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Year : 2021  |  Volume : 12  |  Issue : 1  |  Page : 151

Aristolochic acid induces chronic kidney disease in ace knockout mice

Medcom Biotech co., Ltd. Taipei City 10357, Taiwan, R.O.C, Taiwan

Correspondence Address:
Jia-Ping Wu
Medcom Biotech co., Ltd. Rm. 3, 18 F., No. 237-1, Minquan W. Rd., Datong Dist., Taipei City 10357
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Source of Support: None, Conflict of Interest: None

DOI: 10.4103/ijpvm.IJPVM_344_19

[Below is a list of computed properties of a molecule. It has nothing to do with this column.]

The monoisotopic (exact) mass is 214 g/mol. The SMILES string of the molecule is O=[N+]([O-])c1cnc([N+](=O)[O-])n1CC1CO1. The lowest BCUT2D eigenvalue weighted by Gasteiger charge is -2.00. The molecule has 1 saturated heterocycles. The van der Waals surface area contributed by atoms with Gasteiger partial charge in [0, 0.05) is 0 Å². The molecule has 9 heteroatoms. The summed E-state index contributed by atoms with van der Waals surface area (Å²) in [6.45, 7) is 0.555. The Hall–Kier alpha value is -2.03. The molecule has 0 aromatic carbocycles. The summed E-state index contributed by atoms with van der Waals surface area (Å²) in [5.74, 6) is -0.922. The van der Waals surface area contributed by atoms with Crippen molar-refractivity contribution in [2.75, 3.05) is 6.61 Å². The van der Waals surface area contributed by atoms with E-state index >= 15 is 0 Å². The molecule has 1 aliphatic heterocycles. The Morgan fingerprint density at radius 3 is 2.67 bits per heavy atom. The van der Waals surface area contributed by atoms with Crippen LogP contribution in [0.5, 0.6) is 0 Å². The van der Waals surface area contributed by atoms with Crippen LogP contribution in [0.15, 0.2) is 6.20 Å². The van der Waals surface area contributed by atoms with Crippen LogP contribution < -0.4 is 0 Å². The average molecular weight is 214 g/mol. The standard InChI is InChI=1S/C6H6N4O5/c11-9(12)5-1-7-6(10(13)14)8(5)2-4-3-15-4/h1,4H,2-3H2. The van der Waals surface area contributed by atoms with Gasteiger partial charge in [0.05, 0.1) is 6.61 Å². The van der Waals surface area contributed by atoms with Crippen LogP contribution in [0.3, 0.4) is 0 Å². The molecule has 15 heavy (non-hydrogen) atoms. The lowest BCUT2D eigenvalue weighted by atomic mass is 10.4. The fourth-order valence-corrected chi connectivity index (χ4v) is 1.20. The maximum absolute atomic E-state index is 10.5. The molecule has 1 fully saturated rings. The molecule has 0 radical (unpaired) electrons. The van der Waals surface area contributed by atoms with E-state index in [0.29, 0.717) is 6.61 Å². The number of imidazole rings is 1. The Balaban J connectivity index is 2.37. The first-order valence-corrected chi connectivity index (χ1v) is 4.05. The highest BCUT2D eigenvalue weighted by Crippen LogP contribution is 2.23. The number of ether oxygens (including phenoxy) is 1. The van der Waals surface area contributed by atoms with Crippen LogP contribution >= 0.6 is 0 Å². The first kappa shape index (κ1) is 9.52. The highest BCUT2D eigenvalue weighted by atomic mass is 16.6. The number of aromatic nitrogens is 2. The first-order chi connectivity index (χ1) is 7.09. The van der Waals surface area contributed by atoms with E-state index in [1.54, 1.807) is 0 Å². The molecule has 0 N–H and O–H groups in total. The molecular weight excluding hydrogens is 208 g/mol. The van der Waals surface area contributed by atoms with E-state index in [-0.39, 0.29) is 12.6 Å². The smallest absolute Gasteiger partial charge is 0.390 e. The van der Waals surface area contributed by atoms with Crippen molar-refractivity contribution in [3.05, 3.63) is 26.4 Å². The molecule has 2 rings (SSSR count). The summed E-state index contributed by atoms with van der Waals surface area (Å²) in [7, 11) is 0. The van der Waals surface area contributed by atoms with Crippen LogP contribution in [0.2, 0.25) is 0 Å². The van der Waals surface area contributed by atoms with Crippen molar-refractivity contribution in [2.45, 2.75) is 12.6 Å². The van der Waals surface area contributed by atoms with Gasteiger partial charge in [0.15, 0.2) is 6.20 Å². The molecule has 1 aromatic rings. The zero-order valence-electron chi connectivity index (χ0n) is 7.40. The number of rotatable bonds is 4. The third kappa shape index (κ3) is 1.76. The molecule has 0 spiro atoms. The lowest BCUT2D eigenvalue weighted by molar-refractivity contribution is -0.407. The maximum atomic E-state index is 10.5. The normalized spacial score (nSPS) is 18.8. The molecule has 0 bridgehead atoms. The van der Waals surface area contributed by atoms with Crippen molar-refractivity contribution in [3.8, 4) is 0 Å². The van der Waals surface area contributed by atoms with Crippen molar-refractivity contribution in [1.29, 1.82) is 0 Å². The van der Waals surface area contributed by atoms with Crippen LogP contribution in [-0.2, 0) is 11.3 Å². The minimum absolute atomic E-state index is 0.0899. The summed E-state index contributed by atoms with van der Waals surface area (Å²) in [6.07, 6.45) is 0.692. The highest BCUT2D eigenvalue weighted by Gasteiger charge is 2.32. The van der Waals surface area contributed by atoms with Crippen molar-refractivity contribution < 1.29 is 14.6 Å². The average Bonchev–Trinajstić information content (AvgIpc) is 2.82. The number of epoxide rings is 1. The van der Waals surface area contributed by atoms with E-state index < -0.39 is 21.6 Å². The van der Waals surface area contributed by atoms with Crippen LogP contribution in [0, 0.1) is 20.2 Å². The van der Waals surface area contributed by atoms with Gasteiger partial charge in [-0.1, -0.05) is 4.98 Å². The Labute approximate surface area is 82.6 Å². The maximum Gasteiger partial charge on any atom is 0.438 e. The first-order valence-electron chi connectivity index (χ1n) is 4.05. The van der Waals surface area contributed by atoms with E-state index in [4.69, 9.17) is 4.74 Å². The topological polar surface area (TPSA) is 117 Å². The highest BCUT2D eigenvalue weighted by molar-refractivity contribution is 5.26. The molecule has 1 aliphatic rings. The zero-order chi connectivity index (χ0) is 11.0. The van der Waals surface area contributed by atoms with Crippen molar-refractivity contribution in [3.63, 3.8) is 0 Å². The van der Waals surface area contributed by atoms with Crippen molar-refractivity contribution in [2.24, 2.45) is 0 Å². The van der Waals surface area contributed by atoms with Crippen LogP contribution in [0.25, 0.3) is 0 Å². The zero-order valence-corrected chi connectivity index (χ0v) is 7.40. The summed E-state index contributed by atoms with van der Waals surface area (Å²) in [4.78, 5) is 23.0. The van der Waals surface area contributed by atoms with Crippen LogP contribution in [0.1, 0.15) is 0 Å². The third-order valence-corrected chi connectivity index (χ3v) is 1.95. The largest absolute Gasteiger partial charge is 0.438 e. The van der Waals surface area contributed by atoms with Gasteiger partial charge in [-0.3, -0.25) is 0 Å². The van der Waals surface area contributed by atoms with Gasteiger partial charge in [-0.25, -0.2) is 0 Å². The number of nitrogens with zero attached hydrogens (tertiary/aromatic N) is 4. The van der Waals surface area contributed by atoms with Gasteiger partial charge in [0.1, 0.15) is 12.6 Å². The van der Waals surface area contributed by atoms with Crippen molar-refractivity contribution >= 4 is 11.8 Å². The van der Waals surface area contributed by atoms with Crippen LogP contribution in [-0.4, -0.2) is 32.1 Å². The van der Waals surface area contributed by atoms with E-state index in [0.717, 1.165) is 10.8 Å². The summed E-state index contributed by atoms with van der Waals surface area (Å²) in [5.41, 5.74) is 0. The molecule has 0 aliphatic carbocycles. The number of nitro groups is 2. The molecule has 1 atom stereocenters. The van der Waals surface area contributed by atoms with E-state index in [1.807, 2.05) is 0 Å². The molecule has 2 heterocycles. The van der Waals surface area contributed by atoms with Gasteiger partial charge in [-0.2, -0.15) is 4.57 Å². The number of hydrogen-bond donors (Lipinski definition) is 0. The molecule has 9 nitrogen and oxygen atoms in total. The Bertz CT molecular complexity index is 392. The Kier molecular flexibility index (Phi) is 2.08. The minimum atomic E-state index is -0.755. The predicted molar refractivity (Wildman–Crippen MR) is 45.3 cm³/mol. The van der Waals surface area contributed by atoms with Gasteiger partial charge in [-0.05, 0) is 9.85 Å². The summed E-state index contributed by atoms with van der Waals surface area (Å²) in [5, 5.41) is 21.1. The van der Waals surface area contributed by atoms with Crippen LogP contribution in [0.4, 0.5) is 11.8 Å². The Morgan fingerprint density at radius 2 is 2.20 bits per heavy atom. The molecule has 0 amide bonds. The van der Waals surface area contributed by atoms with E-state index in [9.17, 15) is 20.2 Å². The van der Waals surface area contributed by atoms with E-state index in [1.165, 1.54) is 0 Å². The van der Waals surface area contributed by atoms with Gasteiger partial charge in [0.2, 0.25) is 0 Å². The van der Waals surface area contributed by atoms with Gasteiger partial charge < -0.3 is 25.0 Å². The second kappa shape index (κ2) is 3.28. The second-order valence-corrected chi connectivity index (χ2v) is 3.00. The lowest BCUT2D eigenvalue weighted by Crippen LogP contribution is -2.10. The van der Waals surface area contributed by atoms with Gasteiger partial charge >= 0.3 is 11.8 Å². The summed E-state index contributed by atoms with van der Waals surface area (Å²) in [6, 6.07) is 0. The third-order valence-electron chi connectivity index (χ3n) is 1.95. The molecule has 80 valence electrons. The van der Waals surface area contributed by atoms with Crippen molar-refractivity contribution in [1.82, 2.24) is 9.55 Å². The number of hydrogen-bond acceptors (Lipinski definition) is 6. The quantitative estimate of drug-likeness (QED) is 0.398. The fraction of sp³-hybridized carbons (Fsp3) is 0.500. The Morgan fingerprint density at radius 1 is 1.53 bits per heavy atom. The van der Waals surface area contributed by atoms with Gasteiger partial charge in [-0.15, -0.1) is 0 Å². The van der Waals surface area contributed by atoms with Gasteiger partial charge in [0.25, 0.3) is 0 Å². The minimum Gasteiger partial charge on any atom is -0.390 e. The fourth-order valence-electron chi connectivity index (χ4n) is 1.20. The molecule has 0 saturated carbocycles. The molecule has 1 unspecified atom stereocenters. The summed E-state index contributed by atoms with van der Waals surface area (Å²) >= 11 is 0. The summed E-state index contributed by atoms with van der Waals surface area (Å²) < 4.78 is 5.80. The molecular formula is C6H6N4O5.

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Background: Aristolochic acid I (AAI) is an extract from Chinese herbs that causes progressive interstitial nephritis. The aim of this research is to know whether chymases play the crucial role in AAI-induced nephropathy. Methods: The mice were treated with AAI via intraperitoneal injection and the accumulated AAI dosages are 30 mg/kg of body weight for two, four, six, and eight weeks. The animals were sacrificed after another two or four weeks for nephropathy development. Collection of blood, urine, and kidney samples for the further biochemical analysis, hematoxylin–eosin (H and E) and Masson's trichrome stained to detected pathologic, and MMP2 and MMP9 activity assays. Results: After the treatment of AAI, of the mice, their body weights were decreased (P < 0.01), and concentration of creatinine and blood urea nitrogen (BUN) in serum (P < 0.01) and urine collection were increased (P < 0.01). In the renal tissue sections, high amount of inflammatory cells were found by H and E stain, and increased fibrosis in renal interstitial tissue were observed by Masson's trichrome stain. In mice kidney tissue, significantly increased chymase activity after treatment of AAI was found (P < 0.01), but ACE activity did not show significant changes. In ACE KO mice, increased MMP2 and decreased MMP9 activity were found in the AAI-treated mice compared with AAI-untreated control (P < 0.01). Conclusions: Moreover, it was also observed that the deficiency of ACE would accelerate the disease development of AAI-induced nephropathy. These results may help to know more information about the role of AAI-induced chronic kidney disease and can be applied in developing new drug targets for nephropathy.

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